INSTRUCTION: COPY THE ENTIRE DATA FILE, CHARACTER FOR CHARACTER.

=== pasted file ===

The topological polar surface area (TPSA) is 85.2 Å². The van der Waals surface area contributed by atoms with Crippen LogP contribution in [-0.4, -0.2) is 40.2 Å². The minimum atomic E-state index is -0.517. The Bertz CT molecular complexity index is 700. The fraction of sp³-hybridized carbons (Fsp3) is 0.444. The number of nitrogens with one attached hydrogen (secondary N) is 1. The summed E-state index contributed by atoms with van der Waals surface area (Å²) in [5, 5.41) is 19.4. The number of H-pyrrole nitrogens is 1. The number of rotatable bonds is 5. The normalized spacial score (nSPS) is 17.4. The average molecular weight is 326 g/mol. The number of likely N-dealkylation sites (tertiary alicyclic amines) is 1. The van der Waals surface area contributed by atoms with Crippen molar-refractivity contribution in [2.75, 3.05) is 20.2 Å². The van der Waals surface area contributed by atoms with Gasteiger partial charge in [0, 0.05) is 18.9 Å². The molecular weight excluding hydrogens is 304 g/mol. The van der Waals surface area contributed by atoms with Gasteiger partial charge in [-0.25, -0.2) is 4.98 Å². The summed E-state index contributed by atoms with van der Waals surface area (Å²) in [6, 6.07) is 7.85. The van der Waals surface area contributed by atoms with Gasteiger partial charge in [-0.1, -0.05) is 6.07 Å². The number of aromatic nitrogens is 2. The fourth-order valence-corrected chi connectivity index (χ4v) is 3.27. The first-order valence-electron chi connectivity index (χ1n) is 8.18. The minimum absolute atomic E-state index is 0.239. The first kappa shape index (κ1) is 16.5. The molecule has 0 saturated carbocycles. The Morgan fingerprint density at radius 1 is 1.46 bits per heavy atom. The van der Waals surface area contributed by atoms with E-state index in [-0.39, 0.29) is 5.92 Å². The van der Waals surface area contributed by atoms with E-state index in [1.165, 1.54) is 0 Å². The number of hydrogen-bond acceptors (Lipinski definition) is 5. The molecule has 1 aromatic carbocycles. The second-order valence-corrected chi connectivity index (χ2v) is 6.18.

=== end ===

The topological polar surface area (TPSA) is 85.2 Å². The van der Waals surface area contributed by atoms with Crippen LogP contribution in [-0.4, -0.2) is 40.2 Å². The minimum atomic E-state index is -0.517. The Bertz CT molecular complexity index is 700. The fraction of sp³-hybridized carbons (Fsp3) is 0.444. The number of nitrogens with one attached hydrogen (secondary N) is 1. The summed E-state index contributed by atoms with van der Waals surface area (Å²) in [5, 5.41) is 19.4. The number of H-pyrrole nitrogens is 1. The number of rotatable bonds is 5. The normalized spacial score (nSPS) is 17.4. The average molecular weight is 326 g/mol. The number of likely N-dealkylation sites (tertiary alicyclic amines) is 1. The van der Waals surface area contributed by atoms with Crippen molar-refractivity contribution in [2.75, 3.05) is 20.2 Å². The van der Waals surface area contributed by atoms with Gasteiger partial charge in [0, 0.05) is 18.9 Å². The molecular weight excluding hydrogens is 304 g/mol. The van der Waals surface area contributed by atoms with Gasteiger partial charge in [-0.25, -0.2) is 4.98 Å². The summed E-state index contributed by atoms with van der Waals surface area (Å²) in [6, 6.07) is 7.85. The van der Waals surface area contributed by atoms with Gasteiger partial charge in [-0.1, -0.05) is 6.07 Å². The number of aromatic nitrogens is 2. The fourth-order valence-corrected chi connectivity index (χ4v) is 3.27. The first-order valence-electron chi connectivity index (χ1n) is 8.18. The minimum absolute atomic E-state index is 0.239. The first kappa shape index (κ1) is 16.5. The molecule has 0 saturated carbocycles. The Morgan fingerprint density at radius 1 is 1.46 bits per heavy atom. The van der Waals surface area contributed by atoms with E-state index in [-0.39, 0.29) is 5.92 Å². The van der Waals surface area contributed by atoms with E-state index in [1.165, 1.54) is 0 Å². The number of hydrogen-bond acceptors (Lipinski definition) is 5. The molecule has 1 aromatic carbocycles. The second-order valence-corrected chi connectivity index (χ2v) is 6.18.